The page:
#FareEnforcement (or: why Transit should be #FareFree)
Folks who follow me on the Twitter dot com have likely seen a common statement, sometimes at random occasions, others while quoting someone else’s tweet: Fare enforcement is a scam. It’s something that I wholeheartedly believe. Why? Because, frankly, we shouldn’t have fares for transit (and, to the extent we do, they should not be as cost-prohibitive as they are).
Of course, it’s easy to call-out Fare Enforcement as the racket it is for other reasons. For one, it costs more than it recovers. For two, there has been a demonstrated disparate impact on communities of color and individuals experiencing poverty. And, most recently, it’s been used to kick folks experiencing poverty off of transit into sub-freezing temperatures. These reasons alone are enough to stop wasting money on this program, and redirect those funds into improving service and experience.
But also: we already paid taxes for transit. And, just like the overwhelming majority of roads and highways, that transit should be free of additional fare.
“But Michael,” I already hear some crying out, “we pay a user fee for highways with the gas tax!!!” Sure, we could look at part of highway funding that way, but that is not the only way we fund highways. Whether through other taxes diverted through general funds, or federal investment (which tends to fund the cost of 80% of road/highway capital investment, compared to about 50% of transit investment). Not to mention the costs associated with environmental degradation, worsened public health outcomes for households living near congested freeways, and public safety for pedestrians, cyclists, and other drivers.
For King County Metro, this user-fee is targeted to recovery 25% of operating costs, and over the last few years, user-fees for a modality we, in theory, want more people to use has hit 27-31% fare box recovery. While that seems good on paper, imagine if we were shooting for a 25% fee recovery for maintenance of all roads and highways throughout the state by way of tolling. All hell would break loose.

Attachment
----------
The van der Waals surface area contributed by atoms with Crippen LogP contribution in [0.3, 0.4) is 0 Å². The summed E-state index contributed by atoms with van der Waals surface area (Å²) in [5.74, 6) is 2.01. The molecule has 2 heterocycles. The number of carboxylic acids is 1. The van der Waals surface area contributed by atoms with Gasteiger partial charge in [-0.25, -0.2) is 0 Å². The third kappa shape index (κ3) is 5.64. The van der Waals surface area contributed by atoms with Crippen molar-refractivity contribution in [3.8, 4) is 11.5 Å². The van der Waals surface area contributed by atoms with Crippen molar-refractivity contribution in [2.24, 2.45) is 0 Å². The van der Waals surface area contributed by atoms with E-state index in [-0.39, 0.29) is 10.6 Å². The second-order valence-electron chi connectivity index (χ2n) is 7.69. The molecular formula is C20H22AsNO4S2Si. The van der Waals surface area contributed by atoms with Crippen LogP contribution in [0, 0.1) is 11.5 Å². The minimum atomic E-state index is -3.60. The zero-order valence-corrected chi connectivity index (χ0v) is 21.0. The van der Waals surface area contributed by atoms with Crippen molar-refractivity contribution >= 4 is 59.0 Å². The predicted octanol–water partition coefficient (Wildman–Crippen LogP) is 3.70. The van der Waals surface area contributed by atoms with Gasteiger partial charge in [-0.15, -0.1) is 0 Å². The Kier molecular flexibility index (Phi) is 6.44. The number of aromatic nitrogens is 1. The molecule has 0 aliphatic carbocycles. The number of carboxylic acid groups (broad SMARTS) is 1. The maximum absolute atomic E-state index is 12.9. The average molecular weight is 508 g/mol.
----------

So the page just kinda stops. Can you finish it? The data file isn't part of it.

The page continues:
Of course, those fares are further subsidizing the ability for people to drive with greater ease. You are likely familiar with the following image (and ones similar to):
Transit not only is good for the environment and safety for other users (with the safety and training requirements for transit drivers being much higher than passenger-vehicle drivers), but also means more space in general purpose lanes for passenger-vehicles. So not only are we subsidizing driving at the federal level with more money for highways than transit, not only do we do so at the local level with more taxes going to roads than transit, but we also do so at the fare box by subsidizing operations of transit that, in use, leave more room for passenger cars.
This is a ridiculous outcome (and this doesn’t even get into the issues associated with treating a public service - public transit - like a business rather than a service, too often leading to business models that provide less-frequent transit service to lower-income areas as a result [kind of rightfully] of lower transit-usage, as a result of lack of reliability and inability to identify a cost-benefit for lower-income households).
In fact, I would posit that elimination of fares would eliminate the need to treat public transit like a business, and provide even more incentive to prioritize public transit in right-of-way (and enforce those priorities).
“But how the hell would you pay for that 25+% in operations cost?” I hear you asking. You’re not going to like it, but I’m going to say it: an Employee Hours Tax that turns into a payroll tax. I know, I know, we went through the EHT debate, with disastrous consequences, in 2018. But here’s the thing: then, as now, I believe(d) that a clearer nexus exists between an EHT and transit service. Considering that many large employers are already providing fully- or near-fully subsidized transit passes, swapping out the cost for that program with a region-wide EHT to capture all households seems to me to be a more politically practical argument. Further, doing so would allow the School District and City of Seattle to redirect transportation funds for students either into the classroom, or back to residents through a reduced Transportation Benefit District annual fee.
And by eliminating this additional user-fee for transit - a modality that is in line with our values around environmental protection, equity, and safe streets - the collective “we” can better live up to our stated values. And we would eliminate the need for fare enforcement, which is, after all, a scam.
*Cover Image Credit: Bruce Englehardt/Seattle Transit Blog; used with permission)